Plenary Session, Invited Lecture

Probing the dynamic response of a ring-down cavity with heterodyne detection to measure sample absorption and dispersion

J. T. Hodges1
1Optical Measurements Group, National Institute of Standards and Technology, 100 Bureau Drive, Gaithersburg Maryland, 20899, U.S.A

Most cavity ring-down spectroscopy applications involve measurements of single-mode intensity decay rates at zero frequency (dc).  These decay rates are proportional to the total cavity intensity losses but are independent of dispersion effects. Notable exceptions include experiments using ac heterodyne beat signals between a local oscillator and cavity mode1 or two cavity modes2. Building on this prior work, I will discuss a new heterodyne-detected cavity buildup/ring-down technique, collaboratively developed by D. Lisak and coworkers at Nicolaus Copernicus University (Torun, Poland) and members of the Optical Measurements Group at the National Institute of Standards and Technology (Gaithersburg Maryland, U.S.A.).  This approach, referred to as dynamic mode-resolved heterodyne spectroscopy (DMHRS), yields the widths and positions of cavity modes to quantify sample absorption and dispersion, respectively. I will discuss how the cavity response can be described as a first-order linear system3 in which mode fields are induced by driven or random variations in the probe laser amplitude and/or phase. Fourier analysis of heterodyne-detected buildup and decay signals yields spectrally distinct Lorentzian resonances caused by beating between probe-mode and local oscillator-mode fields.  Importantly, all spectral information is encoded in terms of measured optical frequencies and radio frequencies, with strong immunity to amplitude variations, allowable frequency mismatch between probe and cavity, and no need for path length calibration.  Specific examples and related work presented include cavity buildup spectroscopy4 enabling measurements on time scales much less than the decay time, Cs-clock-referenced line positions in Doppler-broadened spectra5 providing relative uncertainties at the 10-12 level for near-IR transitions of carbon dioxide, and parallel dual-comb cavity ring-down spectroscopy for broadband measurements of absorption and dispersion in methane6.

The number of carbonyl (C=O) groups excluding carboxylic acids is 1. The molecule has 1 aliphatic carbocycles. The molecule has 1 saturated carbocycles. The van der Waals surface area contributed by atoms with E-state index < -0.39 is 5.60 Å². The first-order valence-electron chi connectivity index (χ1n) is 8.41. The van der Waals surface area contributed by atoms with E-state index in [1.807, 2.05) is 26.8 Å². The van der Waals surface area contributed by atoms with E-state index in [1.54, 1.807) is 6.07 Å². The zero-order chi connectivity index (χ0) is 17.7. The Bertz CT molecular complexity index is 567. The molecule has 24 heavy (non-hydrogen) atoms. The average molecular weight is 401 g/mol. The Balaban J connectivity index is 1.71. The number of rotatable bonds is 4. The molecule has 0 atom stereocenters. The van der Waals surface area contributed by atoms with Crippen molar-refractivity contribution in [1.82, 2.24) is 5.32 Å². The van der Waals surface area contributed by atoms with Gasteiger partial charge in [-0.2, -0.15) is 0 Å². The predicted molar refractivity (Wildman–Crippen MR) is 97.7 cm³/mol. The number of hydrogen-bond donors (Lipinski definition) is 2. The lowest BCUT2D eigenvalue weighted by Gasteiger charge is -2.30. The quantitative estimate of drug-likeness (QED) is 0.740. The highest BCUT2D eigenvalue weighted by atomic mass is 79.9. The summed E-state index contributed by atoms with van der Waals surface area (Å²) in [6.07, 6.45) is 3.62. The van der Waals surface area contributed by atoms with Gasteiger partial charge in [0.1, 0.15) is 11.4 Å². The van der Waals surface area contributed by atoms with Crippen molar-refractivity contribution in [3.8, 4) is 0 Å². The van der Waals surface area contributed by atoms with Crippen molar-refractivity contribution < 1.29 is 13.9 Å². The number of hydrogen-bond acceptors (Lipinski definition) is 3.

[1] M. D. Levenson, B. A. Paldus, T. G. Spence, C. C. Harb, J. S. Harris Jr. R. N. Zare, Chem. Phys. Lett290, 335 (1998).\

[2] J. Ye, J. L. Hall, Phys. Rev. A 61, 061802 (2000).

[3] K. K. Lehmann, D. Romani, J. Chem. Phys. 105, 10263 (1996).

[4] A. Cygan, A. J. Fleisher, R. Ciurylo, K. A. Gillis, J. T. Hodges, D. Lisak, Comm. Phys4, 14 (2021).

[5] Z. D. Reed, D. A. Long, H. Fleurbaey, J. T. Hodges, Optica 7, 1209 (2020).

[6] D. Lisak, D. Charczun, A. Nishiyama, T. Voumard, T. Wildi, G. Kowzan, V. Brasch, T. Herr, A. J. Fleisher, J. T. Hodges, R. Ciurylo, A. Cygan, P. Maslowski,  arXiv:2106.07730v1 [physics.optics] (2021).